DOI: 10.5176/2301-394X_ACE17.45

Authors: John Mai, Jordan Girdis, Gwénaëlle Proust, Andy Dong and Sandra Löschke


The 3D printing of wood-plastic composites (WPC) is an emerging field of advanced fabrication with enormous innovative potential: it opens up the possibility of masscustomising architecturally designed structures and allows us to create innovative fusion material that can improve on the qualities of natural wood whilst retaining its inherent aesthetic appeal. Through the manipulation of the material composition and the variables of the fabrication process, the aesthetic appearance of WPCs can be modified significantly. In particular, changing the temperatures to which WPCs are exposed during the fused filament fabrication (FFF) process permits the production of grain patterns, whereby higher temperatures produce increasingly darker shades. This paper analyses the effects that changes in processing temperatures have on the aesthetics and mechanical properties of WPCs, in particular tensile strength, failure strain and elastic modulus. Two commercially widely available WPC filaments were selected for testing: Laywoo-D3 and Woodfill WPC. For Laywoo-D3, it was found that there was no significant variation in tensile strength and elastic modulus over a wide range of temperatures, and a reduction in failure strain at higher temperatures. For Woodfill, an increase in tensile strength and elastic modulus was observed at higher temperatures, while there was no appreciable trend in the failure strain. The small variation in strength for a wide range of different processing temperatures highlights that the functionality of WPCs for strength applications is independent of the temperature variations which is used to create the surface aesthetic. However, WPCs with larger fibres would be more structurally sound, which may contribute to the higher strength of Woodfill. Conversely, Laywoo-D3 WPC filament has the ability to create different shades with varying temperatures, which suggests a higher proportion of wood fibres in WPCs allow the freedom to create a more varied aesthetic during the 3D printing process.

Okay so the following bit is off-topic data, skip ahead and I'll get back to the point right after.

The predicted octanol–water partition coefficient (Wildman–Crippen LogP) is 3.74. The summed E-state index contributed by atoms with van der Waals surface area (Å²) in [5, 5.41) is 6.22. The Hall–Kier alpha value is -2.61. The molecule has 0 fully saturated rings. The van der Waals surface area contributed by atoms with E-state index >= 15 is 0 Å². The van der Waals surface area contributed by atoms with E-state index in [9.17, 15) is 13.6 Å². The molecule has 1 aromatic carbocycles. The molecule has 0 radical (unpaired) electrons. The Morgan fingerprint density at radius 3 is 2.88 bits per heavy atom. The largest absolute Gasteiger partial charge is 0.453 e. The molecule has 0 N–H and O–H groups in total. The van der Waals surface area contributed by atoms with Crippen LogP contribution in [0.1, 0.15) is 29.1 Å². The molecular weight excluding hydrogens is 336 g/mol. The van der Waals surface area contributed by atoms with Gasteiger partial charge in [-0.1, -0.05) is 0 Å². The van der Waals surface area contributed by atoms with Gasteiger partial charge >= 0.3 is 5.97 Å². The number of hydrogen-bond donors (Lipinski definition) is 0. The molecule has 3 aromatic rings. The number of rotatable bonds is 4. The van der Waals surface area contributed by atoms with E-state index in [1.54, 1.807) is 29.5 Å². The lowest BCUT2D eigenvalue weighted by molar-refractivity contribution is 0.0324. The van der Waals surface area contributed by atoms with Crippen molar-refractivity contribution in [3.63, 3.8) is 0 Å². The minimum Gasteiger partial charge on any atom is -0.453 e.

Keywords: wood-plastic composite, temperature effect, fused filament fabrication, 3D printing, additive manufacturing


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